Child care falls short, report says

Study says better care could reduce crime rate

April 28, 2000|By David Folkenflik | David Folkenflik,SUN NATIONAL STAFF

WASHINGTON -- A report to be released today by a bipartisan advocacy group argues that federal and state governments have failed to pay for child care programs for lower-income children that would lessen the likelihood that they would later commit crimes.

"Quality educational child care in the first years of life can greatly reduce the risk that today's babies and toddlers will become tomorrow's violent teens and adults," states the report, a copy of which was obtained by The Sun.

"Inadequate child care -- the only kind millions of families can afford -- can actually multiply the danger that at-risk children will grow up with problem behaviors that can lead to later crime and violence," it says.

The report, issued by the group Fight Crime: Invest in Kids, is to be released at a White House news conference today that will include Hillary Rodham Clinton and Patrick Sullivan, the Republican sheriff of Littleton, Colo.

Among the report's authors are William Bratton, a former New York City police commissioner; T. Berry Brazelton, a Harvard pediatrician; and Lawrence W. Sherman, a criminologist at the University of Pennsylvania.

The report is being released with the endorsement of the Clinton administration, which has called for adding 150,000 lower-income families to federally subsidized state child care programs. The Clinton proposal would boost spending on the effort to $2 billion annually, from $1.2 billion.

The measure's prospects are uncertain, but it has picked up support from some Republicans in the GOP-controlled Congress.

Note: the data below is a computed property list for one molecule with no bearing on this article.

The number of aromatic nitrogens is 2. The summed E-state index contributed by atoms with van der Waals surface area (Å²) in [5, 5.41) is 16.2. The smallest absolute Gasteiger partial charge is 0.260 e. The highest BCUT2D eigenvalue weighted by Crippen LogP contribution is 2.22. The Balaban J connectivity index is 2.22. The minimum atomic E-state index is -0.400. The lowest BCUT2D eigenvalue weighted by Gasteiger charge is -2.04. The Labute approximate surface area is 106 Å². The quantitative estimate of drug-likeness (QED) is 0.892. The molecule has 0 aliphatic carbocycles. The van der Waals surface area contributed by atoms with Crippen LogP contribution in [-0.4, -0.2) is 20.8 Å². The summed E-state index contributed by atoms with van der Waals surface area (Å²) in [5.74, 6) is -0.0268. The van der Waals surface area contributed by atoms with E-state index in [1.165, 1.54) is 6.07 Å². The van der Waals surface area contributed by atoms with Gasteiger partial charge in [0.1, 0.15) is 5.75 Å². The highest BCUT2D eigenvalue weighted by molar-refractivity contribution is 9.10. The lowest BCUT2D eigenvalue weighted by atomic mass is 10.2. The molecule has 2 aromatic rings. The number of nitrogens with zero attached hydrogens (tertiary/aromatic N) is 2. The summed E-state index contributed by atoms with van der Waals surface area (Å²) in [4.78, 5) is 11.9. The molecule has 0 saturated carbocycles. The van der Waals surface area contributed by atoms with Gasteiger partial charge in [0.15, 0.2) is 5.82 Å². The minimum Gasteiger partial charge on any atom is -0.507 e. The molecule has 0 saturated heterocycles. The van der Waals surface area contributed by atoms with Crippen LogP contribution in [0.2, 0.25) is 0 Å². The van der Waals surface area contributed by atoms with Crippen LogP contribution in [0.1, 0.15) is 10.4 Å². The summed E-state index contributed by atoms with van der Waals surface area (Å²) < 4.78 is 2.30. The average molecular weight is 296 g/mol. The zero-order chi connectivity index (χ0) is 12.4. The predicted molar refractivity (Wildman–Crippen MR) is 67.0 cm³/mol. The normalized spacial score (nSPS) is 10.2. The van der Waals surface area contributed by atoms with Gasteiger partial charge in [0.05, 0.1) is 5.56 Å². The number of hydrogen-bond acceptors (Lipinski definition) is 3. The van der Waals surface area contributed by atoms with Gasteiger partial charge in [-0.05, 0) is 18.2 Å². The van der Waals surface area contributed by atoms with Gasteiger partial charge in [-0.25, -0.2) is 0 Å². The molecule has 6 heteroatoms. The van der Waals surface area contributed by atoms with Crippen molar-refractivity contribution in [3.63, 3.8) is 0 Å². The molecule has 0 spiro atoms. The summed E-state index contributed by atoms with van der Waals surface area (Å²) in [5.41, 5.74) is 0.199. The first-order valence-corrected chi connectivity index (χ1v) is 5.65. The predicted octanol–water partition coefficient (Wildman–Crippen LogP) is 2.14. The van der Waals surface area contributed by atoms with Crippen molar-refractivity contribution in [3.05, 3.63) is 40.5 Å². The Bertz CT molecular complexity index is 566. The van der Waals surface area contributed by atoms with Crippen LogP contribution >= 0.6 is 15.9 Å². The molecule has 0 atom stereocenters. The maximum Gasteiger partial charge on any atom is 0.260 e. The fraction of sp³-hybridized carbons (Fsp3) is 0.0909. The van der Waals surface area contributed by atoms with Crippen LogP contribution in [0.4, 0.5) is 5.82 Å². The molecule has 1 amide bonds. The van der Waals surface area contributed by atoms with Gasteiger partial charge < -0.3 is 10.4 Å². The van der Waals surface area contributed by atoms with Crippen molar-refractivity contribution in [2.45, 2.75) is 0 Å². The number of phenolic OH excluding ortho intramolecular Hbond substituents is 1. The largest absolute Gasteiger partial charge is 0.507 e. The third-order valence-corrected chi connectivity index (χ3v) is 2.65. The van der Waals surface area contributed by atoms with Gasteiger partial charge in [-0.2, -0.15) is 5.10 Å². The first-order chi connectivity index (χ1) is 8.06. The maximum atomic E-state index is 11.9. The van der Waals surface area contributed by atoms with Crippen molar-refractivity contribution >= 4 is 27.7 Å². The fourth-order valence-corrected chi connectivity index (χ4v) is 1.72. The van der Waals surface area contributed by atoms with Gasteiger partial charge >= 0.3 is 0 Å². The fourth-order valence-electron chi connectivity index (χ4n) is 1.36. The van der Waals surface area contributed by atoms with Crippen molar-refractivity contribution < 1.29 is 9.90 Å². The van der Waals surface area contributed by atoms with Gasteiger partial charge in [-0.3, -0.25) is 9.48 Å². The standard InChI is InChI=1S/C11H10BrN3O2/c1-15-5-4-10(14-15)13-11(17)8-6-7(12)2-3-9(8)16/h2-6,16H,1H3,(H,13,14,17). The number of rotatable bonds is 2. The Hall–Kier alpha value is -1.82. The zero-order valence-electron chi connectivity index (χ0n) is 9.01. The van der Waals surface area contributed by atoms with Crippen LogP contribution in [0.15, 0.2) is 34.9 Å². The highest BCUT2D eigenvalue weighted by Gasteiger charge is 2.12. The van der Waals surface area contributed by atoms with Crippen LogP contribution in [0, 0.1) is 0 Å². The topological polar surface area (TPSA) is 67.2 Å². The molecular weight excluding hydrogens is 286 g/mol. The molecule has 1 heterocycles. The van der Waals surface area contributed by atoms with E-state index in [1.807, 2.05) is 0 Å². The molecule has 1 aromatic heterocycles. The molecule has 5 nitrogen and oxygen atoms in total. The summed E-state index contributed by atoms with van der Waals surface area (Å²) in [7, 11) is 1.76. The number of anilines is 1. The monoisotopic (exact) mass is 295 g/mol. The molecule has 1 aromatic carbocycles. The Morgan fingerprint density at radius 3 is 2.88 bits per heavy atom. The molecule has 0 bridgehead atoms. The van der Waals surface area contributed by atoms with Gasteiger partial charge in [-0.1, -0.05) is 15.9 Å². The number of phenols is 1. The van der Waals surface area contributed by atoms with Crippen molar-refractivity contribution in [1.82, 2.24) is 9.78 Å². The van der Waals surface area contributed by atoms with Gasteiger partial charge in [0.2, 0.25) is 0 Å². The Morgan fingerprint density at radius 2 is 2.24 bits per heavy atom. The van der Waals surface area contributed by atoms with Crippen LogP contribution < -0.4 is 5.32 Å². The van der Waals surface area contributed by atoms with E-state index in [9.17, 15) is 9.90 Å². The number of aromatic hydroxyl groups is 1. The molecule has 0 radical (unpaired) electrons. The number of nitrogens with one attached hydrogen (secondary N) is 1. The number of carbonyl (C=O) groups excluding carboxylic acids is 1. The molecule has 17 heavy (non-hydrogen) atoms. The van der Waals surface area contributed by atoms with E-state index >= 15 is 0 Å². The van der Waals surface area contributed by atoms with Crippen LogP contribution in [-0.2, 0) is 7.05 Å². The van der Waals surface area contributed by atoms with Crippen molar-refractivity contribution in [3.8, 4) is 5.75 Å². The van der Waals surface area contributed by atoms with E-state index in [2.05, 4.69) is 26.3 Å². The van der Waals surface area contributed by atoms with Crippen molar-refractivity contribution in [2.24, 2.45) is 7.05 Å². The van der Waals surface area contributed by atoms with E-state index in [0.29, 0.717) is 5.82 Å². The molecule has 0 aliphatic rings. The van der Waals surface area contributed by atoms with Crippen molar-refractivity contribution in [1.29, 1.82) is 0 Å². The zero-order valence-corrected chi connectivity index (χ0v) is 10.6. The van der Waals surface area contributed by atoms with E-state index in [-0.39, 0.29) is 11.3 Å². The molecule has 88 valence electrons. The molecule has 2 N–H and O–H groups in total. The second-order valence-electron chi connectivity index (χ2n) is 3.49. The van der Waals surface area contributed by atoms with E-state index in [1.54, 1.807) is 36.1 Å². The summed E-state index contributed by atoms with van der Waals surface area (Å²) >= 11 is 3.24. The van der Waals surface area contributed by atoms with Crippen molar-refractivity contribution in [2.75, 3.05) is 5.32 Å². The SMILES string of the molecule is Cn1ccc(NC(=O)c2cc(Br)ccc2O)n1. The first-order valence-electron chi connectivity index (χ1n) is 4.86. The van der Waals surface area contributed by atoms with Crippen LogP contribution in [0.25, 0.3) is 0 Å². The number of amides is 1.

"We didn't keep up with the changing work force," says Rep. Benjamin L. Cardin, a Baltimore Democrat, who, with Sen. Christopher J. Dodd, a Connecticut Democrat, is a leading advocate of the Clinton plan in Congress.

"If we provide a child care system that treats 3-year-olds as children, we won't have to provide a court system that tries 12-year- olds as adults," Cardin said.

Among the findings of the Fight Crime report, which blends new research with previous findings:

Needy children who receive inadequate day care in a learning environment are at least twice as likely to be arrested as teens as those who receive such care.

The failure to provide adequate development programs to such children could make them five times as likely to become chronic lawbreakers as adults.

The federal block grant program that gives money to states and communities that offer care to needy children serves only one in 10 eligible children.

In every state, the cost for an infant to attend a high-quality urban child care center exceeds the tuition at a public university.

"As Senator Dodd always says, children are priceless," says Unice B. Lieberman, his press secretary. "We shouldn't nickel and dime them when it comes to providing safe and affordable child care."

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